Degree of Internal Control

Tight control is a salient characteristic of relations among a set of firms. When dealing with these tightly controlled firms, one must place on the status differential of the firms. The supply KBGs (the single-outlet KBGs) are the strongest in the degree of internal control, which builds on the fact that pay differentials between dominating manufacturer and its lower-tier suppliers are maintained by the vertical relationship. The dominating firms in the distribution KBGs (the multiple-outlet vertical KBGs) can exert less internal control over their group members. However, the dominating firms' influence over their distributors is still quite strong compared with their U.S. counterparts.

It is extremely difficult to penetrate a supply KBG using simple economic advantages. In the case of the Toyota supply KBG, trust and reliance between members of the group, especially between Toyota Motor Corp. and its first-tier subcontractors, has been built through years as a result of working together, making common investments, and sharing management personnel (Shimokawa, 1985). Close ties blur the boundaries between these companies. It is virtually impossible, therefore, for Toyota Motor Corp. to make major parts purchasing decisions solely on a cost basis that might favor a non-group firm. Such an emotional commitment, however, does not extend down to the suppliers lower than the third-tier of the keiretsu hierarchy. When the prices of group members are higher than those of non-group members, Toyota Motor Corp. or its first-tier subcontractors can simply require its group members at the bottom of its keiretsu hierarchy to meet those low prices of non-group members with the original high-priced designs. These group members can choose to accept the orders or go out of business.

Dominating firms in the distribution KBGs are not only group leaders but also channel leaders. This arrangement gives the dominating firm tighter control over the distribution channel by exercising the keiretsu ties. It not only provides the dominant firm with more controls over planning, production, and marketing but also makes it very difficult for outsiders, be they Japanese or foreign, to use these keiretsu-affiliated distribution channels. Toyota Motor Corp.'s control over the Toyota distribution KBG is one good example. Tight control over dealers enables Toyota to enjoy a dominating market position in its domestic auto market. Through frequent door-to-door customer visits, the dealers assist Toyota in building customers' confidence and trust. They assist Toyota to assess the volume of cars that can be sold. These cooperative activities make Toyota's task of planning for production and sales much easier. Keiretsu-tied dealerships also give Toyota more control over the number of cars each dealership is a ssigned to sell, which helps prevent individual dealers from discounting their cars to increase sales. By lowering the dealer's profit margin per car and compensating it by offering bonuses and rebates to the dealers for meeting their quotas, Toyota can motivate the dealership to vigorously pursue sales. By granting exclusive sales rights in designated areas, it protects the dealerships from competition with other group members.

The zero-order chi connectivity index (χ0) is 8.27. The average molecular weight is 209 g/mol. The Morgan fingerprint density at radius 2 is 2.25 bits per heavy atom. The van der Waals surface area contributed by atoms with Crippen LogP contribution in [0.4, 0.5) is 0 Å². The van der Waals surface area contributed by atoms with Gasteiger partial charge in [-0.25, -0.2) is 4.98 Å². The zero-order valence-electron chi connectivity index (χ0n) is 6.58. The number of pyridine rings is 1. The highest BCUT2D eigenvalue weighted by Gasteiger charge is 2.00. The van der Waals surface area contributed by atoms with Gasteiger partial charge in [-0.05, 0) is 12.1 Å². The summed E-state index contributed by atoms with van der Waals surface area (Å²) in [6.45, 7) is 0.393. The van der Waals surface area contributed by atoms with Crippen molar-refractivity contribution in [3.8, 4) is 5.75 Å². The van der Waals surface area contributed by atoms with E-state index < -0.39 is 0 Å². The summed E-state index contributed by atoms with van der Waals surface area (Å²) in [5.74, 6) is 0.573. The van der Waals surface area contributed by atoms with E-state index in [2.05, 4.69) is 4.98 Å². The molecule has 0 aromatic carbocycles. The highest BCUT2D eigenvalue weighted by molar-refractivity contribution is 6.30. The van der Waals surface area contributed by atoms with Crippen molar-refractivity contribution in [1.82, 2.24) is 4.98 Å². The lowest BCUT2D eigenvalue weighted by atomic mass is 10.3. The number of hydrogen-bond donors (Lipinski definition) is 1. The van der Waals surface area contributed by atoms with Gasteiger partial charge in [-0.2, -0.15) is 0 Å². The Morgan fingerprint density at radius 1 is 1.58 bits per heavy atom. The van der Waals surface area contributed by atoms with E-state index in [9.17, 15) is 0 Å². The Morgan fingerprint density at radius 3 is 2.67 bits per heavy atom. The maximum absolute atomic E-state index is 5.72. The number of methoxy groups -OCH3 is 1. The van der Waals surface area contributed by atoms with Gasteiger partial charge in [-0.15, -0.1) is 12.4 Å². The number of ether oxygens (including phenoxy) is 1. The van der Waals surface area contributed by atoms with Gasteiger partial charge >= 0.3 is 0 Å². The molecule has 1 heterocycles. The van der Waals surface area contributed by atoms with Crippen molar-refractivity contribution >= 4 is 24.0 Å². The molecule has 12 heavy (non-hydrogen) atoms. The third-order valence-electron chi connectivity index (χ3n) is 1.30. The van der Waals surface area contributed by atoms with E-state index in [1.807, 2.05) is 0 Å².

As a manager from an outside firm, one can take Ford's recent move in Mazda as a good lesson. Totally disregarding the emotional commitment part of keiretsu, the new president from Ford dismantles the Mazda production KBG, which has become a drag of Mazda. However, the Mazda distribution KBG has been preserved and well taken of. Ford is moving closer and closer to its objective of getting more control of distribution channel in Japan and having more contacts with the Japanese consumers.

Symbiotic Relationships Involving Government Ties

Most core firms in the horizontal KBGs and most dominating firms in the vertical KBGs have had strong symbiotic relationships involving government ties. It seems that the more the symbiotic the ties are, the more external relations are influenced by bureaucratic policy and tradition. Actually, it is the other way around. The Japanese government bureaucrats are the ones who are influenced. For example, cooperative lobbying activities against foreign imports, especially foreign consumer goods, are quite natural for the horizontal KBGs, because most of the group members are Japanese domestic manufacturers. Using the symbiotic relationship 'with the bureaucrats and bureaucrats-turned-politicians, the horizontal KBGs have few difficulties in lobbying for restrictions on the distribution methods used to introduce foreign products in Japan and other anti-competitive exclusionary activities. (AACJ, 1995).

In many cases, formal Japanese laws and regulations are written only in general terms, with the details supplied by administrative guidelines. According to a 1994 report of the office of the U.S. Trade Representative, the resulting broad power and discretion of Japanese bureaucrats make it difficult for foreign firms to learn what approvals may be required to conduct business, and even more difficult to obtain those approvals.

For the KBGs, this is not a problem at all. There are lots of bureaucrats-turned-executives in their KBGs under the "Amakudari" practice, which allows senior Japanese government bureau crats to become top executives of the firms they once regulated (Toyo Keizai, 1994). The KBGs can easily turn these difficulties caused by administrative guidelines to their advantage. It is easy for the KBGs to use the personal connections these bureaucrats-turned-executives had built when they were in office to influence the administrative guidelines in the KBGs' favor.